"There's no possibility for anybody to know" how an attack would affect voters, said Steve Hess, a presidential scholar at the nonpartisan Brookings Institution. "President Bush's strongest suit is the war on terror and getting America to feel he's the best person for protecting national security. Anything that brought terrorism closer to us would have to be interpreted politically as being in his favor."

"But Democratic challenger John Kerry has not shied away from criticizing both the president's foreign policy and his homeland-security efforts after the Sept. 11 attacks. So if a Madrid-type attack occurred, the decorated Vietnam veteran could benefit from public outrage over Mr. Bush's inability to keep the country safe, experts said."

Separately, the blog Political Wire cites a recent poll that asked Americans: "If there's another serious terrorist attack within the United States this year, are you more or less likely to vote for President Bush?" The results: Much/somewhat more likely -- 29% Much/somewhat less likely -- 45% Have no effect -- 22%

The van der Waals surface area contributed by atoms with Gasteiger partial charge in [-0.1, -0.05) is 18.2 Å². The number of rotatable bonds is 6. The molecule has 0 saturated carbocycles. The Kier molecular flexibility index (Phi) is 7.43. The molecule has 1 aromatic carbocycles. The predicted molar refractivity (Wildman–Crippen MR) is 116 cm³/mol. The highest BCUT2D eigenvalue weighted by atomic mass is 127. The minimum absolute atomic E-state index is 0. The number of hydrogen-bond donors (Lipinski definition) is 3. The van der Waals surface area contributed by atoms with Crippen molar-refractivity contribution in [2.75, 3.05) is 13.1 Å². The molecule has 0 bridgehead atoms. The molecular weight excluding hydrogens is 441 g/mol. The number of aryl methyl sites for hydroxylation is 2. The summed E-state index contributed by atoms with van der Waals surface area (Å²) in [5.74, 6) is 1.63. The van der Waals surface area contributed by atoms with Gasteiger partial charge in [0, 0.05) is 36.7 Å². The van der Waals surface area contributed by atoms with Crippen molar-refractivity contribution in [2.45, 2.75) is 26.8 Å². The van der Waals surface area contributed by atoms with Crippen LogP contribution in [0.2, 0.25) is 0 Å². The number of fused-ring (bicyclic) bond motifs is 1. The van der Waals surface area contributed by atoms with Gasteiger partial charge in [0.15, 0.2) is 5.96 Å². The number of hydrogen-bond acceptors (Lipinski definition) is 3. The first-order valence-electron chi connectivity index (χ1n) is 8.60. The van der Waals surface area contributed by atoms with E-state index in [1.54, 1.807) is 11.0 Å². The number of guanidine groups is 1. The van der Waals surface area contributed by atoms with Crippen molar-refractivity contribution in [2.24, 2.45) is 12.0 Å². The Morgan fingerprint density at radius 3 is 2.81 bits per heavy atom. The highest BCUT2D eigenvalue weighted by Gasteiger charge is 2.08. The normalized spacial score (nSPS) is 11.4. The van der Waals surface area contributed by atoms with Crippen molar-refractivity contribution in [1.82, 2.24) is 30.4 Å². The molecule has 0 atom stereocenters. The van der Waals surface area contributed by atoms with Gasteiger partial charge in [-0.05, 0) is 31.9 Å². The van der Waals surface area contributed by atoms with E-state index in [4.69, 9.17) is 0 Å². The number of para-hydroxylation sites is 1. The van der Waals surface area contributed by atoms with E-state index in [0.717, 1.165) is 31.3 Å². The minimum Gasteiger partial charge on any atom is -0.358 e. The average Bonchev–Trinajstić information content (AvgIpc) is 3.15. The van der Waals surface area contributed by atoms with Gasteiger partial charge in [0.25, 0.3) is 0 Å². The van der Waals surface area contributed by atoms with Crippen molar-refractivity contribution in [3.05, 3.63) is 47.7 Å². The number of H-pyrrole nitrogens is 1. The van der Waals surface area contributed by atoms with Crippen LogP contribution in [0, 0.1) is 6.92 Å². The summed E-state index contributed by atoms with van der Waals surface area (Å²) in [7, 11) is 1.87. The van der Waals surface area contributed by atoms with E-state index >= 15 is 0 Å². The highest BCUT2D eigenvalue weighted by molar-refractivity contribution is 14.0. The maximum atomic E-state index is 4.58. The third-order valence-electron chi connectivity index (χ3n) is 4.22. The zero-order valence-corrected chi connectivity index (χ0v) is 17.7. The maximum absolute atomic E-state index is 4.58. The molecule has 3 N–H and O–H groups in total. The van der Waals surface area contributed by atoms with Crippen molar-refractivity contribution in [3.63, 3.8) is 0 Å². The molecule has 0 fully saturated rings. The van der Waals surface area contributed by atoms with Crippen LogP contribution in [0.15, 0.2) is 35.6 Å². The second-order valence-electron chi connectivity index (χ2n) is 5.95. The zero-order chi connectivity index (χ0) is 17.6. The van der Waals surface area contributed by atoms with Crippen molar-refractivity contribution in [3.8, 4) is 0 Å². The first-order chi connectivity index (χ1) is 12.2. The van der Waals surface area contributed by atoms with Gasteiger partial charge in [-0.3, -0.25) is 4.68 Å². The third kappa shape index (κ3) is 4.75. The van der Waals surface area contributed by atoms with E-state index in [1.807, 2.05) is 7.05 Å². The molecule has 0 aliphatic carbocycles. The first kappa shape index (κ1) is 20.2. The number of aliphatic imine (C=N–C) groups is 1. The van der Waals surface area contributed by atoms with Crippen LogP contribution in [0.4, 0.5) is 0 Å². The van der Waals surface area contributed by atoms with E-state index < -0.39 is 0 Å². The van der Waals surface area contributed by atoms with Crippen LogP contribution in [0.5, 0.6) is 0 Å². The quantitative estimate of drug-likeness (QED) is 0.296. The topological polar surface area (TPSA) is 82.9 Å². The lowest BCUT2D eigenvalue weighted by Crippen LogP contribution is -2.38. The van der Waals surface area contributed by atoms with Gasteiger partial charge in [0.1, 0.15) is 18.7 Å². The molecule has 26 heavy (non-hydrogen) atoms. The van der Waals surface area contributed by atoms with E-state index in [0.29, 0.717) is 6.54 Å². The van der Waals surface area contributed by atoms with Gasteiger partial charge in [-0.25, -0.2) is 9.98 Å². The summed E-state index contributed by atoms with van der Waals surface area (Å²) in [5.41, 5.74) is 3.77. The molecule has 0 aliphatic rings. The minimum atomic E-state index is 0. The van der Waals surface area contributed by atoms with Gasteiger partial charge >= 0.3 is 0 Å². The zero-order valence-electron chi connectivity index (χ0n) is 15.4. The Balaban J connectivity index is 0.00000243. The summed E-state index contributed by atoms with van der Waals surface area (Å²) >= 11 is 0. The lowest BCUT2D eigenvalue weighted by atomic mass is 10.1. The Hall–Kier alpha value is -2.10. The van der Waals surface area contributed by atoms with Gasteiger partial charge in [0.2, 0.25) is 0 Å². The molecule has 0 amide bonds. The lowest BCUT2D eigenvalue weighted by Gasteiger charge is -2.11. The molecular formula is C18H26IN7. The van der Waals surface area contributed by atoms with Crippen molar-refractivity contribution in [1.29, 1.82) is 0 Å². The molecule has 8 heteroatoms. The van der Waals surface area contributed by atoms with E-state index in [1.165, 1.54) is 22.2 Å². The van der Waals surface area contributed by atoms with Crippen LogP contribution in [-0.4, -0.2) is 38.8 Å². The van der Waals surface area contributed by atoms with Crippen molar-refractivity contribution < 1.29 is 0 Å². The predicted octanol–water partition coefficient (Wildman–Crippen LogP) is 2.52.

Bush pleads with wavering allies
The Los Angeles Times reports on President Bush's attempts to steel wavering members of the U.S. led-coalition who are considering joining Spain in plans to withdraw their forces from Iraq this summer.

"As the White House downplayed suggestions that its coalition was beginning to fray, Bush lobbied the Dutch prime minister on the issue but won no commitment that 1,300 troops from the Netherlands would remain in Iraq beyond June. At the same time, Honduran officials said Tuesday that they would pull their 370 troops out of Iraq during the summer, and diplomats speculated that El Salvador and Guatemala might follow suit. Spain's newly elected Socialist leaders promised this week to withdraw the country's 1,300 troops from Iraq by June 30 unless they were serving under a new United Nations mandate."